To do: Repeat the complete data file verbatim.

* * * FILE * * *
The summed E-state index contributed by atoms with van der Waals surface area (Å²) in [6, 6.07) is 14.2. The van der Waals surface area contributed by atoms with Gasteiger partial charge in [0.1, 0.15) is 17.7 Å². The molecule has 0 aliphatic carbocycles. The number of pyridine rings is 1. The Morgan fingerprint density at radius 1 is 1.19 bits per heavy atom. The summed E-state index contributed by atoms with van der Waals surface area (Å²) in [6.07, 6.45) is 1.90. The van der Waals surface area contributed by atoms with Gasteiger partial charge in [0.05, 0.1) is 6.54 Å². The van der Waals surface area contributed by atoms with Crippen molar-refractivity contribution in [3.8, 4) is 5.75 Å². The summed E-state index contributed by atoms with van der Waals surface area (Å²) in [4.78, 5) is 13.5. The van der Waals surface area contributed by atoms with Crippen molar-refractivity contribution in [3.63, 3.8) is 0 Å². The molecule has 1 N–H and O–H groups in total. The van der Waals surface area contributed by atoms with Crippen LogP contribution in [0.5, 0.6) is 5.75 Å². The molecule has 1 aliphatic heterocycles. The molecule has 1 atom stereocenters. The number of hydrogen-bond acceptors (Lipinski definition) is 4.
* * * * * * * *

The summed E-state index contributed by atoms with van der Waals surface area (Å²) in [6, 6.07) is 14.2. The van der Waals surface area contributed by atoms with Gasteiger partial charge in [0.1, 0.15) is 17.7 Å². The molecule has 0 aliphatic carbocycles. The number of pyridine rings is 1. The Morgan fingerprint density at radius 1 is 1.19 bits per heavy atom. The summed E-state index contributed by atoms with van der Waals surface area (Å²) in [6.07, 6.45) is 1.90. The van der Waals surface area contributed by atoms with Gasteiger partial charge in [0.05, 0.1) is 6.54 Å². The van der Waals surface area contributed by atoms with Crippen molar-refractivity contribution in [3.8, 4) is 5.75 Å². The summed E-state index contributed by atoms with van der Waals surface area (Å²) in [4.78, 5) is 13.5. The van der Waals surface area contributed by atoms with Crippen molar-refractivity contribution in [3.63, 3.8) is 0 Å². The molecule has 1 N–H and O–H groups in total. The van der Waals surface area contributed by atoms with Crippen LogP contribution in [0.5, 0.6) is 5.75 Å². The molecule has 1 aliphatic heterocycles. The molecule has 1 atom stereocenters. The number of hydrogen-bond acceptors (Lipinski definition) is 4.